Rheumatoid Arthritis in the Elderly in the Era of Tight Control
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- Soubrier, M., Tatar, Z., Couderc, M. et al. Drugs Aging (2013) 30: 863. doi:10.1007/s40266-013-0122-8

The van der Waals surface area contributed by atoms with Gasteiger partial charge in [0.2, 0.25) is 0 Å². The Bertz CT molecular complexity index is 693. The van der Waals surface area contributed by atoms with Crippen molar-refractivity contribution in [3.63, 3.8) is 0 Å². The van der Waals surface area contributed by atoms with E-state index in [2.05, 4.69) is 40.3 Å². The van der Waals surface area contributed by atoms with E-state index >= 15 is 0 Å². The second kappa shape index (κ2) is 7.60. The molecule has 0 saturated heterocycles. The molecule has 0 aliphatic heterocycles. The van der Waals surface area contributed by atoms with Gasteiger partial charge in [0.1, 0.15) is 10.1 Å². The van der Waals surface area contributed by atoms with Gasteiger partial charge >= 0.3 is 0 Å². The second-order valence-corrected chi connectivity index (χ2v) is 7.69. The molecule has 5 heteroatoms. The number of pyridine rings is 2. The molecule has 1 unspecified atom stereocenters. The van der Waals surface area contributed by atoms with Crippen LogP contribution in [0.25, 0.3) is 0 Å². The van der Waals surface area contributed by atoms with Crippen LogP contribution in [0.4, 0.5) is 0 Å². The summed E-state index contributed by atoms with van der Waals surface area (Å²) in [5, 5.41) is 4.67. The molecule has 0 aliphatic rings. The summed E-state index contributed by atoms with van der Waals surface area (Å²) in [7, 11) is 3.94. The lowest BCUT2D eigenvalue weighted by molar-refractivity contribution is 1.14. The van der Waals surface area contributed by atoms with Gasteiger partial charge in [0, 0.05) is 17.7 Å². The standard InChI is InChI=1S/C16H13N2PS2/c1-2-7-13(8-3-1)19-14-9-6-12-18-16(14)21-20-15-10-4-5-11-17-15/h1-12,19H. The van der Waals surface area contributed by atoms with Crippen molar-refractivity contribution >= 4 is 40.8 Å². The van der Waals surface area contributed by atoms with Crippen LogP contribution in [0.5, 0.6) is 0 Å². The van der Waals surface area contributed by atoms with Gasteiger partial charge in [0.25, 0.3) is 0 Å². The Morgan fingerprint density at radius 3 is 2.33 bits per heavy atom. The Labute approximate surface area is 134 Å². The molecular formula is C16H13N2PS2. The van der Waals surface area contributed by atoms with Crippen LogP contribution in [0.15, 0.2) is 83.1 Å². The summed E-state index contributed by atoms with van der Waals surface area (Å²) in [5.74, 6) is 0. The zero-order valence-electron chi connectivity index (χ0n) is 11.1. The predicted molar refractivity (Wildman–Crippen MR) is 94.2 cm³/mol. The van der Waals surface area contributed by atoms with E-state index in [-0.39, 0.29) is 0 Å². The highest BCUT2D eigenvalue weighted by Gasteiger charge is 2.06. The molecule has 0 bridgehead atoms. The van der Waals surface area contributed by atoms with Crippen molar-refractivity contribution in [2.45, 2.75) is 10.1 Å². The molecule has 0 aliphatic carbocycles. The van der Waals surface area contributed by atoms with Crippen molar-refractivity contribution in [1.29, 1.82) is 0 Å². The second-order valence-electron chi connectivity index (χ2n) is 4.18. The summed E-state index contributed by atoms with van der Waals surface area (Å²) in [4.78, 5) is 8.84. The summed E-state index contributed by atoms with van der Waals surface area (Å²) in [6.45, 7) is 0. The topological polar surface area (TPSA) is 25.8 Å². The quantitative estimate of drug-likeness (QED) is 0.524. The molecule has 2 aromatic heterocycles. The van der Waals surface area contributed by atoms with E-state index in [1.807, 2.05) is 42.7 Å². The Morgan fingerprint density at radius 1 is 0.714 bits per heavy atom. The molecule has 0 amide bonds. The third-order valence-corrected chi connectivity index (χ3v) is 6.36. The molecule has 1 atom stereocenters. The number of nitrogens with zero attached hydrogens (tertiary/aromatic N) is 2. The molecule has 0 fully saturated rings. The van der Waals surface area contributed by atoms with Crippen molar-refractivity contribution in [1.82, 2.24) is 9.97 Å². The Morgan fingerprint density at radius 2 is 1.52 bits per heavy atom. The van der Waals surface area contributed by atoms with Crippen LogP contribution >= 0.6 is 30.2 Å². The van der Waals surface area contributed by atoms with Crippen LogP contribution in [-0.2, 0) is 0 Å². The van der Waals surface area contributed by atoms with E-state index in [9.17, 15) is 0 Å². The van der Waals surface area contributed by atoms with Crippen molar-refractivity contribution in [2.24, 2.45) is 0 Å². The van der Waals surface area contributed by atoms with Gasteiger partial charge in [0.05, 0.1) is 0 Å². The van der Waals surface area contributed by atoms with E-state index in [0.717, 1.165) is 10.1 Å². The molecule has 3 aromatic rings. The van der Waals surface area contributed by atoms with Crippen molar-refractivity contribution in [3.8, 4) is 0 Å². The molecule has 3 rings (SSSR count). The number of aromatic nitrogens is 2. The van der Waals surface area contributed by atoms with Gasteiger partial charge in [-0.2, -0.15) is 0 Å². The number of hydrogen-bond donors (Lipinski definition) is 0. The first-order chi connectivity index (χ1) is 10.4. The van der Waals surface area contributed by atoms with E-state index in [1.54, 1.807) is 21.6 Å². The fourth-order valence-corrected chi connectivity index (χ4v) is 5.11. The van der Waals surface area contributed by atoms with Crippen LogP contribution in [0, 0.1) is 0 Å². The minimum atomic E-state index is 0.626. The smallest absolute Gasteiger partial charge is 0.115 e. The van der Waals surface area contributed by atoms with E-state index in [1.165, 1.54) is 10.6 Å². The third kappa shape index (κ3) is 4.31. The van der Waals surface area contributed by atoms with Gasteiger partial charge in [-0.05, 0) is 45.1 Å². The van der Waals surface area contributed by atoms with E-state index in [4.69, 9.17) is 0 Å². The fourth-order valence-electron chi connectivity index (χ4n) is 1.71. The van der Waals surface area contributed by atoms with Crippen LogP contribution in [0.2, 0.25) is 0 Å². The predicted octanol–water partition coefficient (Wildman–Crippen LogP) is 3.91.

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The principles of treating rheumatoid arthritis (RA) have changed considerably in recent years. Disease-modifying treatment (if possible, methotrexate) should be started as soon as the diagnosis of RA is made. The purpose of treatment is to achieve remission or, alternatively, low disease activity, and patients should be assessed every 1–3 months if they have early RA in order to achieve this aim. The same principles of treatment should apply in the elderly. However, it is more difficult to assess RA activity in the elderly. Overall disease activity and/or pain may be overestimated, as elderly patients may suffer from other diseases. Conversely, the number of joints with synovitis can be underestimated compared with young patients, and regular ultrasound assessment should therefore be considered. Treatment may be more difficult because of concomitant diseases and the increase in drug-related side effects. The role of corticosteroids is still controversial as their short-term symptomatic effects on clinical activity and potential medium-term effect on structural deterioration are counter-balanced by their side effects. Dosages of methotrexate need to be adjusted for creatinine clearance. The anti-tumor necrosis factors (TNFs) appear to be slightly less effective in the elderly. The frequency of adverse effects of anti-TNFs is higher in an elderly population, although the same is seen with comparator disease-modifying treatments. Limited information is available for rituximab and tocilizumab. Uncertainties remain about the management of RA in the elderly as there have been few studies in this population. The safety of the biotherapies therefore still needs to be confirmed, together with the benefit–risk balance of corticosteroid therapy compared with biological therapy.